What is wrong with Egypt’s Al-Azhar?

Azhar El-Tayeeb

Grand Imam of al-Azhar ( Photo via Al-Azhar)

Last Friday, the head of Egypt’s Al-Azhar University, Ahmed Hosny, was sacked after only three months in the position, after labelling Muslim reformer and TV host Islam Al-Beheiry an apostate. This may seem good news in a country where accusations of blasphemy are showered casually on anyone who dares to challenge the orthodox interpretation of Islamic texts. However, the incident is just one episode in an on-going battle to modernize religious thought in Egypt, and it is unclear whether progressiveness can prevail over orthodoxy within Al-Azhar, Sunni Islam’s oldest seat of learning.

This sacking is another chapter in the confrontation between Islam Beheiry and Al-Azhar. Beheiry is a controversial figure in Egypt, mainly because of his candid views and biting criticism of what he describes as the unchallenged Islamic heritage passed on since medieval times, which is still used to justify many regressive practices.

In 2015, the privately owned Egyptian satellite channel Al-Qaherah wal Nas decided to pull Beheiry’s program after Al-Azhar filed a lawsuit demanding its cancellation. The decision also followed the airing of a long, heated TV debate between Islam Beheiry and two mainstream Islamic scholars (one from Al-Azhar) on another TV channel (CBC TV), in which various contentious issues regarding Islamic theology were discussed for the first time on such a forum. Later, in December 2015, Beheiry was sentenced to one year in prison on charges of religious contempt. In November 2016, Egyptian President Sisi pardoned Islam Beheiry, among others. Beheiry is now free to say what he likes.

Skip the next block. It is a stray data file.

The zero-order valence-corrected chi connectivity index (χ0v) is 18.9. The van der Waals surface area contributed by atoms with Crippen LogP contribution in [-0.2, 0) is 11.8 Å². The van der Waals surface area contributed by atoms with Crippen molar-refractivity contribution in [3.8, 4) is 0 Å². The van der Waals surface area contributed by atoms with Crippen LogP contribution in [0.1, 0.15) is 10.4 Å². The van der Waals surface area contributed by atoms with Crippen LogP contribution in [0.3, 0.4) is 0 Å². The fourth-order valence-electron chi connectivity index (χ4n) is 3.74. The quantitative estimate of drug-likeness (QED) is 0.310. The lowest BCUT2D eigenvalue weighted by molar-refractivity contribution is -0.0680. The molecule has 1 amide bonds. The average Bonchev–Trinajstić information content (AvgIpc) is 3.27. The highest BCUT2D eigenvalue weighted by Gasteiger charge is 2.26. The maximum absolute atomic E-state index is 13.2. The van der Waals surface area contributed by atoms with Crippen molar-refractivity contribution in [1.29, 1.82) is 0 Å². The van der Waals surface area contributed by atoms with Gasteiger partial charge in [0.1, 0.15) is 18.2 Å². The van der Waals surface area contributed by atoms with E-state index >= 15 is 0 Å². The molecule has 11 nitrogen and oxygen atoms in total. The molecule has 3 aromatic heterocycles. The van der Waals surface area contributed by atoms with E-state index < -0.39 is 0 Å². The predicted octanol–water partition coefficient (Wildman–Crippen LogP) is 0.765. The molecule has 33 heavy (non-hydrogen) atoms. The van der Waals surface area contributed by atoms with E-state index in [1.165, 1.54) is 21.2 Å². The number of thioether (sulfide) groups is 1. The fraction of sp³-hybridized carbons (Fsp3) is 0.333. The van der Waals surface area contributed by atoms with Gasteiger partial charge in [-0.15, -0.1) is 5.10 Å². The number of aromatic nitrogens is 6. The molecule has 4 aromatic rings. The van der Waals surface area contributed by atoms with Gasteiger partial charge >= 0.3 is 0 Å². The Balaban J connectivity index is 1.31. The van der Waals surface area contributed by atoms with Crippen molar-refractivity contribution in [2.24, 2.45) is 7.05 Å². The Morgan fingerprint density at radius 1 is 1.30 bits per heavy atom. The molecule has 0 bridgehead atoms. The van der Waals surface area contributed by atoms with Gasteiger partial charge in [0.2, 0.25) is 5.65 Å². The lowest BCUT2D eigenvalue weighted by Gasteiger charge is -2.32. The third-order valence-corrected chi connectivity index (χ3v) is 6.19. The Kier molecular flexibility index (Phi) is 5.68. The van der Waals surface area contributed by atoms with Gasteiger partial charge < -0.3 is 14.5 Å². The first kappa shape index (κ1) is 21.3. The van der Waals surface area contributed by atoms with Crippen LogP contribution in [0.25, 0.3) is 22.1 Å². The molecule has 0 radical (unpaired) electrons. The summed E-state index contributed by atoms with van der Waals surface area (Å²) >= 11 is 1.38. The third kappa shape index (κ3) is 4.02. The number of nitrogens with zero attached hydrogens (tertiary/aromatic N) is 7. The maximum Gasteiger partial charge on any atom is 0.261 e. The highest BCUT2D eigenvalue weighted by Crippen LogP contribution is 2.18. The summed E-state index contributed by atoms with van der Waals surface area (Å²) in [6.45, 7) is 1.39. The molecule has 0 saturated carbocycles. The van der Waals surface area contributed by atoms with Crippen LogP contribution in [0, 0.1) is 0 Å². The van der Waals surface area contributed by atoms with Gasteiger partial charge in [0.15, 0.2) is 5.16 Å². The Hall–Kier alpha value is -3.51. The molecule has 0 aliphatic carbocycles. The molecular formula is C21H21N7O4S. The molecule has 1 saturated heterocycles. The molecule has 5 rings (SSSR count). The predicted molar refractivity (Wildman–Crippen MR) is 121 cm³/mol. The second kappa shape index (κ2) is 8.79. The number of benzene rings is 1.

Many sceptical observers, however, fear that the sacking of the head of Al-Azhar University, Ahmed Hosny, is just a tactical move from an institution that is increasingly feeling the pressure of people outraged by its perceived soft stance toward ISIS, particularly following ISIS’s recent attacks on Palm Sunday. Compounding this anger is Al-Azhar’s tough stance against reformers such as Beheiry.

In his latest article, Egyptian writer Osama Ibrahim Saraya aptly describes how the core problem with Al-Azhar is twofold: The first is the sanctification of many medieval and modern scholars and explanations of Islamic texts without genuine renewal that is consistent with the evolving reality of our world. Saraya contends that hard-core orthodox scholars have transformed Islam from a monotheistic religion into one full of idols that should not be criticized or challenged. The second part of the problem is that while current scholars are unwilling to excommunicate anyone, including barbarians such as ISIS men, they happily accuse anyone daring to interpret Islamic theology in a modern way of blasphemy.

Saraya expresses the hope that the Hosny episode will signal a new beginning of confronting the uncompromising and medieval interpretations of Islamic texts.

I doubt it.

Ahmed Hosny is possibly a scapegoat for an institution that is willing to sacrifice the reputation of one of its senior members instead of accepting responsibility for tainting its own prestige and power. Modernising Al-Azhar is a colossal task that requires a total revolution of Al-Azhar’s outlook and way of teaching. The Grand Imam of Al-Azhar, however, is savvy and clever, but not revolutionary.

Nonetheless, I hope I am wrong. The early founders of Islam happily welcomed challenges from ordinary Muslim men and women, and were willing to change their views. It is worth remembering how a woman dared to challenge Caliph Umar, the fiercest Caliph, by reminding him of a verse in the Quran he ignored. Caliph Umar conceded and told the woman his famous quote: “You have better knowledge than Umar,” a quote radical scholars emphatically dismiss. Nonetheless, I hope the Grand Imam of Al-Azhar acknowledges the story, and embarks on the serious task of modernizing Sunni Islam’s oldest seat of learning.














About nervana111

Doctor, blogger and Commentator on Middle East issues. The only practising doctor who write in Middle Eastern politics in UK.
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